We did a Secret Santa this year and I was amazed how much I disliked it compared to the gift swap.

        In prior years, we have had a “bring something worth 5-10 that would be nice to get, wrapped nicely” and then you draw numbers, pick and open a gift or steal someone else’s (in which case they pick and open a gift), etc. I loved that!

        Picking out a specific gift for a specific person while tied by a $10 spending limit? Arrrgh. I got someone I theoretically know, but nothing I could think of was reasonable in that limit – and we only had a couple weeks to pull it off. While doing all the other Christmas stuff.

        I got a decent gift out of it, and I think what I gave was okay, but I would have vastly preferred the old ‘grab and swap’ method, where anything nice within the range is a reasonable contribution. So. Many. Options.

        1. C Average*

          It’s funny: I’m 100% with you on this one, but apparently I’m in the minority.

          We used to have a big, loud, uproariously fun white elephant exchange that I honestly looked forward to every year.

          A few years back, due to some individual requests, the big department-wide party went away and now the individual groups within the department do what they want, usually either a Secret Santa sort of thing or nothing.

          You’re totally right: It’s really hard to find something interesting and affordable for a colleague you don’t necessarily know well.

          I have a lot of company collectibles and memorabilia in my cube area from my years at my company, some of it rather valuable. Last time we did a Secret Santa, I gave a coupon for the recipient (someone who also likes company swag) to select an item from my cube. (I put away a few items I was unwilling to part with before extending the offer.) I think she liked it a lot more than she would’ve liked some random purchase. She got a one-of-a-kind item that can’t be bought anywhere, and it’s still displayed on her desk with her other company collectibles.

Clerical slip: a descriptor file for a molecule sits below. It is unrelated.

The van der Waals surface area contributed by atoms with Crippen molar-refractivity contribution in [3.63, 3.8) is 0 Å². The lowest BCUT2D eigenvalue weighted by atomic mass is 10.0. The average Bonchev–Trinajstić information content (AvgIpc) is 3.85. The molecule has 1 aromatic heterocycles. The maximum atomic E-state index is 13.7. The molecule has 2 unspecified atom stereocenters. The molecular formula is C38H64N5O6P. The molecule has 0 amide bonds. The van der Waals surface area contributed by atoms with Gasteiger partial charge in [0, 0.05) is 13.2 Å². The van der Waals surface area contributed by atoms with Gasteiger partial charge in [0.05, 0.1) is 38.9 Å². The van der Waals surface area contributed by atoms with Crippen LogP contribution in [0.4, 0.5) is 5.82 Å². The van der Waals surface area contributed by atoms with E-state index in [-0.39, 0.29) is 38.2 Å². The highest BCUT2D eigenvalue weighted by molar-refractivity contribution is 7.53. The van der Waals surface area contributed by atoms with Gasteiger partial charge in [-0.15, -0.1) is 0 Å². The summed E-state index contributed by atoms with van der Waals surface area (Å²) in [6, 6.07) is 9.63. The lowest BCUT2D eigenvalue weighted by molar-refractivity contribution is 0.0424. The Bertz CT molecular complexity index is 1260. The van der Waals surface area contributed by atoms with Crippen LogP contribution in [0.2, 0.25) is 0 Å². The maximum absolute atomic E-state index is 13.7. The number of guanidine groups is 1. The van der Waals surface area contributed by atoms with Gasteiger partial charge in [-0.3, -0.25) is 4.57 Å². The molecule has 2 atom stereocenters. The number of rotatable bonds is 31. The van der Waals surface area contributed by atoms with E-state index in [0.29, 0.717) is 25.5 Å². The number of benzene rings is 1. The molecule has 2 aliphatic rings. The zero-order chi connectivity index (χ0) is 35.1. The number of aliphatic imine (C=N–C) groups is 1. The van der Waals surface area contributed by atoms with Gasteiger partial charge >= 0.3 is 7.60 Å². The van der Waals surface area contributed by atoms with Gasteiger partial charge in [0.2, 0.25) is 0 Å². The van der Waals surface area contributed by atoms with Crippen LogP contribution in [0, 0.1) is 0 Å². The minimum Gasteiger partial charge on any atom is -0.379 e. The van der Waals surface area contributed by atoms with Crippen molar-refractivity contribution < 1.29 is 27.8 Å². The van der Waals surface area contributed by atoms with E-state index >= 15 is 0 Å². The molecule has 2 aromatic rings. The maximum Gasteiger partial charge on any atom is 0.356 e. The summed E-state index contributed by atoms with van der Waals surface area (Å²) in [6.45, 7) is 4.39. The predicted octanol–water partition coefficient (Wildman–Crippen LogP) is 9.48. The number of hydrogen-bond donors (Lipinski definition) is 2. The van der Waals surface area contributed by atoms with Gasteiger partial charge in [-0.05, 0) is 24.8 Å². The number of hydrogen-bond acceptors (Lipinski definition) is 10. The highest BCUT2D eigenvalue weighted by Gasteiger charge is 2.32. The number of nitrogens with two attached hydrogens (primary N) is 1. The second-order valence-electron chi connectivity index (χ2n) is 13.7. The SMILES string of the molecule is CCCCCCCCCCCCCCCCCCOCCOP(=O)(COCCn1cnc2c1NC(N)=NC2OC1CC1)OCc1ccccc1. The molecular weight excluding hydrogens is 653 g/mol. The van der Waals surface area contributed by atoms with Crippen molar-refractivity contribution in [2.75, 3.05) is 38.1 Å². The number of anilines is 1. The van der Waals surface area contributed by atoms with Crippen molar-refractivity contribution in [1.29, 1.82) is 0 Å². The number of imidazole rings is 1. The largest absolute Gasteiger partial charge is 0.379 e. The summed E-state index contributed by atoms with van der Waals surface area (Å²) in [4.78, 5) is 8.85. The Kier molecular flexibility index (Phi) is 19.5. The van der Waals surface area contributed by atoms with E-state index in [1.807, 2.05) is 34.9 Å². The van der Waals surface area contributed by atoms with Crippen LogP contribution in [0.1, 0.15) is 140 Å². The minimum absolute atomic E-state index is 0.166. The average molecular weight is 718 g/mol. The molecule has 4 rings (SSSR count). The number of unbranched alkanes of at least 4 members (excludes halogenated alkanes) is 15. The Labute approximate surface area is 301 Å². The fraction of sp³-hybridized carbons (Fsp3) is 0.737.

1. Koko*

            But couldn’t you give the same generic $10 gift to a specific person that you would have contributed to the white elephant exchange? Or are you saying that it feels like there’s more of an expectation to make the gift personal if there’s a designated recipient in mind? I would think it’d be even easier because there’s a whole range of gendered generic gifts (men’s toiletry kits in leather cases, men’s cologne, men’s gloves; women’s bath sets,women’s perfume, women’s gloves) that you wouldn’t want to put in a group pool in case the wrong gender person ended up with it, but would be perfect to give to a coworker you don’t know very well but whose gender you know!

            1. Kyrielle*

              In our office, there was an explicit expectation to “get to know” your recipient (without giving yourself away) and get something appropriate for them. I would happily have contributed two bars of EXCELLENT scented soap to the exchange-swap.

              I do know my recipient well enough to know that he would have no interest in those excellent bars of soap. Thus, giving them to him is a fail. And most gift certificates/gift cards, any more, don’t come in $5-$10 denominations, so that escape is really not an option either.

              I can’t imagine giving a co-worker a gift as personal as cologne or perfume, especially if they don’t wear any scents to begin with – that can be a very personal thing even if you wear them, and maybe they only wear one. (Or like me, they might be sensitive to some chemical scents and allergic to some natural scents, so care is needed.) A toiletry kit could be taken as “hey, clean it up there a bit” or “you could use this” and again, I’d hesitate.

              Gloves didn’t occur to me…that could’ve worked, though honestly, doesn’t one generally have those if you need them?

            2. C Average*

              It just somehow feels a little more high-pressure.

              For a white elephant exchange, I could always give alcohol (very popular around here!) or paraphernalia from a popular local sports team and know that SOMEONE would want it.

              When I buy something specifically FOR a person, I have to think about how that person specifically will feel about the gift. If it’s too carefully chosen, it can feel overly personal. If it’s too generic, it’s just . . . well, really, why bother? None of my colleagues NEED another Starbucks gift card or case of beer or coffee mug, but that’s what they’re gonna get when I am trying to find something inoffensive and without potential subtexts for less than twenty bucks.

              The sheer unpredictability of the white elephant exchange made it fun. The sheer predictability of a Secret Santa exchange makes it boring.

            3. Ashley the Nonprofit Exec*

              I think that white elephant normally means that you don’t buy the gift – it’s something you have but don’t want. It might be a re-gift, or even a used item – or a gag gift.

          2. Jamie*

            I’m jealous. Sometimes I feel like the only person in the world who has never done a Secret Santa or White Elephant type thing. This may be the holidays cloaking my real asocial self – but it sounds fun.

            (I would be the easiest person in the world to buy for 0.75 Hello Kitty marshmallow sucker from Walgreens and I’m thrilled – and the person who had be gets change back from a single.